A 2016 NBER article showed that homicide rates in South Carolina that enacted and enforced a ban increased by about 30 to 60 percent compared to counties that did not enforce the ban.  A 2009 study found an increase in homicides in Chicago during prohibition.  However, some researchers have attributed crime during the prohibition period to increasing urbanization rather than the criminalization of alcohol consumption.  In some cities, such as New York, crime rates dropped during the prohibition era.  The overall crime rate decreased from 1849 to 1951, making crime during the prohibition period less likely due to the criminalization of alcohol alone.  [Why?] Doctors could prescribe medical alcohol to their patients. After only six months of ban, more than 15,000 doctors and 57,000 pharmacists have been authorized to prescribe or sell medical alcohol. According to Gastro Obscura, an unenforceable or corrupt law is a bad law, and the Volstead law was ultimately discredited. It decimated the legitimate beer, liquor and wine industry in the United States, but Americans who wanted to drink continued to drink as alcohol poured in from neighboring countries. Estimated consumption in the 1920s has fallen to half of its previous level – a far cry from abstinence advocates who believed that alcohol consumption would somehow become a historical anomaly that was thought possible.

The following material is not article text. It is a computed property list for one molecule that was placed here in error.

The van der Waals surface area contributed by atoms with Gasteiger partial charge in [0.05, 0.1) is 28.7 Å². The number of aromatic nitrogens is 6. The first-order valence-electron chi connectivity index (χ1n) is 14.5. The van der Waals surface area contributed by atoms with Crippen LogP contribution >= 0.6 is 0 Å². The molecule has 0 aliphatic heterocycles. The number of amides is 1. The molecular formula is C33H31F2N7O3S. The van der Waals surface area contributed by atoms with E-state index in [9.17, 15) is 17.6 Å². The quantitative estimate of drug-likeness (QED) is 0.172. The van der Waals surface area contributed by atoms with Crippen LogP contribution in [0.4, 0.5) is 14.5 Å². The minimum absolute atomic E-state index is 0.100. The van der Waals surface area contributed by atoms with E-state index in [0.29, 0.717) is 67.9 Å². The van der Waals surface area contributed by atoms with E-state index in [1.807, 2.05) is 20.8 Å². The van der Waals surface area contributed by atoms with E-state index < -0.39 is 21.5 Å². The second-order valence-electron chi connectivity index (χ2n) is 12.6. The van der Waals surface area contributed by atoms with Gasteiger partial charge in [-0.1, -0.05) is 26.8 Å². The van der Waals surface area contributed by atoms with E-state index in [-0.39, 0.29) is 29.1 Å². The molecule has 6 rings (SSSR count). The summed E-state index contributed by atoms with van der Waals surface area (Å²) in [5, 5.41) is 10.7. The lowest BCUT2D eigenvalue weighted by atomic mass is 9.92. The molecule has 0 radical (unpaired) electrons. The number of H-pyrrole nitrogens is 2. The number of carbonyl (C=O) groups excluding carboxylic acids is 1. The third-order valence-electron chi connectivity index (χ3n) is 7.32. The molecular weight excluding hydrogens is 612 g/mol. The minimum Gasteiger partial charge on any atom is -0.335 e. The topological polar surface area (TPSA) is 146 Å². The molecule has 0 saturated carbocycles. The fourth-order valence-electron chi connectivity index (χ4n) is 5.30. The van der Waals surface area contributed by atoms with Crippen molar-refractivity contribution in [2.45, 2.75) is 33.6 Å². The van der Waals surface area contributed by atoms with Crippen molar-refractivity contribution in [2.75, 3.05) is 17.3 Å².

These two anti-prohibition buttons reflect the feelings of many people who opposed the ban on the sale of alcohol from 1919 to 1933. With the country mired in the Great Depression in 1932, job creation and revenue from the legalization of the alcohol industry had undeniable appeal. Democrat Franklin D. Roosevelt ran for president that year on a platform calling for the repeal of prohibition, easily defeating incumbent President Herbert Hoover. FDR`s victory meant the end of prohibition, and in February 1933, Congress passed a resolution proposing a 21st Amendment to the Constitution that would repeal the 18th. The amendment was submitted to the states, and in December 1933, Utah submitted the 36th and final vote needed for ratification. Although some states continued to ban alcohol after prohibition ended, all had abandoned the ban in 1966. On November 18, 1918, prior to the ratification of the Eighteenth Amendment, the United States Congress passed the Temporary Wartime Prohibition Act, which prohibits the sale of alcoholic beverages with an alcohol content greater than 1.28%.